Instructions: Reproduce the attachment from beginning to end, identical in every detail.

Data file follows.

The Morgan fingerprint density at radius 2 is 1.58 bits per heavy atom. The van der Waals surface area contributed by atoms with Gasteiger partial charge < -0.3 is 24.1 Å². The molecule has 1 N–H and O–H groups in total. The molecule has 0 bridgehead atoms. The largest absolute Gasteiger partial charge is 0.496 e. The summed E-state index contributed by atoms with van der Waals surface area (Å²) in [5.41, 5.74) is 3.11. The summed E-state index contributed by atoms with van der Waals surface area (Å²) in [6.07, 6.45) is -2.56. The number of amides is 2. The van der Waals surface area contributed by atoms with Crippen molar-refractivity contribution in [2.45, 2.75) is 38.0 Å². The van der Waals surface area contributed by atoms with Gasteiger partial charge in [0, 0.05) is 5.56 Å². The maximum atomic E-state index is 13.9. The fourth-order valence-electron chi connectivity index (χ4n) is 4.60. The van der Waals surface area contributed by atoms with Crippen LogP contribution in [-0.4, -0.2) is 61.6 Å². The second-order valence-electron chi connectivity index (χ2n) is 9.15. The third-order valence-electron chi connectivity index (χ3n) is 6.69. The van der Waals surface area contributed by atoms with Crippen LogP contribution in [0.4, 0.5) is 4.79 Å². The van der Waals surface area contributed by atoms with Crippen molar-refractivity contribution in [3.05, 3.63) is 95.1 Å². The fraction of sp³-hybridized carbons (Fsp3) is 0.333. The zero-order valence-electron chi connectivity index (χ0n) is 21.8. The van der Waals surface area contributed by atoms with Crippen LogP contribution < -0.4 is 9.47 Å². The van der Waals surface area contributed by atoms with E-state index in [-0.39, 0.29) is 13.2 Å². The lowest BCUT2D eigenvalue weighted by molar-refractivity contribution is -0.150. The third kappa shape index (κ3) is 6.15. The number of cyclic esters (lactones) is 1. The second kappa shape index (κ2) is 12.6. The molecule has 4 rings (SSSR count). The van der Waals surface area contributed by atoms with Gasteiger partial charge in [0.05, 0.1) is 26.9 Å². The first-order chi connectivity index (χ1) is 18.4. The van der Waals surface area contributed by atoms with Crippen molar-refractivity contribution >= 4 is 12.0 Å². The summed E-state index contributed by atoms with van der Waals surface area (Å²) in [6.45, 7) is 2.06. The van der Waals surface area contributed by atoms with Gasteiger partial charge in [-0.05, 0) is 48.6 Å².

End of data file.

The Morgan fingerprint density at radius 2 is 1.58 bits per heavy atom. The van der Waals surface area contributed by atoms with Gasteiger partial charge < -0.3 is 24.1 Å². The molecule has 1 N–H and O–H groups in total. The molecule has 0 bridgehead atoms. The largest absolute Gasteiger partial charge is 0.496 e. The summed E-state index contributed by atoms with van der Waals surface area (Å²) in [5.41, 5.74) is 3.11. The summed E-state index contributed by atoms with van der Waals surface area (Å²) in [6.07, 6.45) is -2.56. The number of amides is 2. The van der Waals surface area contributed by atoms with Crippen molar-refractivity contribution in [2.45, 2.75) is 38.0 Å². The van der Waals surface area contributed by atoms with Gasteiger partial charge in [0, 0.05) is 5.56 Å². The maximum atomic E-state index is 13.9. The fourth-order valence-electron chi connectivity index (χ4n) is 4.60. The van der Waals surface area contributed by atoms with Crippen LogP contribution in [-0.4, -0.2) is 61.6 Å². The second-order valence-electron chi connectivity index (χ2n) is 9.15. The third-order valence-electron chi connectivity index (χ3n) is 6.69. The van der Waals surface area contributed by atoms with Crippen LogP contribution in [0.4, 0.5) is 4.79 Å². The van der Waals surface area contributed by atoms with Crippen molar-refractivity contribution in [3.05, 3.63) is 95.1 Å². The fraction of sp³-hybridized carbons (Fsp3) is 0.333. The zero-order valence-electron chi connectivity index (χ0n) is 21.8. The van der Waals surface area contributed by atoms with Crippen LogP contribution < -0.4 is 9.47 Å². The van der Waals surface area contributed by atoms with E-state index in [-0.39, 0.29) is 13.2 Å². The lowest BCUT2D eigenvalue weighted by molar-refractivity contribution is -0.150. The third kappa shape index (κ3) is 6.15. The number of cyclic esters (lactones) is 1. The second kappa shape index (κ2) is 12.6. The molecule has 4 rings (SSSR count). The van der Waals surface area contributed by atoms with Gasteiger partial charge in [0.05, 0.1) is 26.9 Å². The first-order chi connectivity index (χ1) is 18.4. The van der Waals surface area contributed by atoms with Crippen molar-refractivity contribution >= 4 is 12.0 Å². The summed E-state index contributed by atoms with van der Waals surface area (Å²) in [6.45, 7) is 2.06. The van der Waals surface area contributed by atoms with Gasteiger partial charge in [-0.05, 0) is 48.6 Å².